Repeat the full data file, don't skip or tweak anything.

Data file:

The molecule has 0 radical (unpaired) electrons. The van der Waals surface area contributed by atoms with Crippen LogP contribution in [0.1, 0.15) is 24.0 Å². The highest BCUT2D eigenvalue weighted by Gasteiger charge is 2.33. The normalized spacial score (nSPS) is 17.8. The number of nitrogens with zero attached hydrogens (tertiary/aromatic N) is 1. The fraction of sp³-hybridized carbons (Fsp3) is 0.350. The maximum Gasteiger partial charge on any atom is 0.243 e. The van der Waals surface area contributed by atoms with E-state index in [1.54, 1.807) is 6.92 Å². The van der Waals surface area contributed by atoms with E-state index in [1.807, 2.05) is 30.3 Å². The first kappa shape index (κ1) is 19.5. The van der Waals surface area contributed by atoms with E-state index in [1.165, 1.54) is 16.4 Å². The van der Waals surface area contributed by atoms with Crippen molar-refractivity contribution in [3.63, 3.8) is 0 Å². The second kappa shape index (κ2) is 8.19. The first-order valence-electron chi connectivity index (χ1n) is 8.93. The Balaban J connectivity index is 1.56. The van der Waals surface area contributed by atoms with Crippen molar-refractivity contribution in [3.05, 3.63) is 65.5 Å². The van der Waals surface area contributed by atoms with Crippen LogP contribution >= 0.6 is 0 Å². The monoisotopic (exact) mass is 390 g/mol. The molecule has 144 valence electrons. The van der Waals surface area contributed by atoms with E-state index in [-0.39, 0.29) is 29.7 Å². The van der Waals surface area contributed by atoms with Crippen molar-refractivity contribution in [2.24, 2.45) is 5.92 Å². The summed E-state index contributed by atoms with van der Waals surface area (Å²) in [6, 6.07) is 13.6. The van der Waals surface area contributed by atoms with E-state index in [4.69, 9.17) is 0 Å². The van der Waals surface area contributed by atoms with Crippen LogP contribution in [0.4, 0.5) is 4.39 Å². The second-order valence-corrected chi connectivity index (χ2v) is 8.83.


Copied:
The molecule has 0 radical (unpaired) electrons. The van der Waals surface area contributed by atoms with Crippen LogP contribution in [0.1, 0.15) is 24.0 Å². The highest BCUT2D eigenvalue weighted by Gasteiger charge is 2.33. The normalized spacial score (nSPS) is 17.8. The number of nitrogens with zero attached hydrogens (tertiary/aromatic N) is 1. The fraction of sp³-hybridized carbons (Fsp3) is 0.350. The maximum Gasteiger partial charge on any atom is 0.243 e. The van der Waals surface area contributed by atoms with E-state index in [1.54, 1.807) is 6.92 Å². The van der Waals surface area contributed by atoms with E-state index in [1.807, 2.05) is 30.3 Å². The first kappa shape index (κ1) is 19.5. The van der Waals surface area contributed by atoms with E-state index in [1.165, 1.54) is 16.4 Å². The van der Waals surface area contributed by atoms with Crippen molar-refractivity contribution in [3.63, 3.8) is 0 Å². The second kappa shape index (κ2) is 8.19. The first-order valence-electron chi connectivity index (χ1n) is 8.93. The Balaban J connectivity index is 1.56. The van der Waals surface area contributed by atoms with Crippen molar-refractivity contribution in [3.05, 3.63) is 65.5 Å². The van der Waals surface area contributed by atoms with Crippen LogP contribution >= 0.6 is 0 Å². The monoisotopic (exact) mass is 390 g/mol. The molecule has 144 valence electrons. The van der Waals surface area contributed by atoms with E-state index in [-0.39, 0.29) is 29.7 Å². The van der Waals surface area contributed by atoms with Crippen molar-refractivity contribution in [2.24, 2.45) is 5.92 Å². The summed E-state index contributed by atoms with van der Waals surface area (Å²) in [6, 6.07) is 13.6. The van der Waals surface area contributed by atoms with E-state index in [4.69, 9.17) is 0 Å². The van der Waals surface area contributed by atoms with Crippen LogP contribution in [0.4, 0.5) is 4.39 Å². The second-order valence-corrected chi connectivity index (χ2v) is 8.83.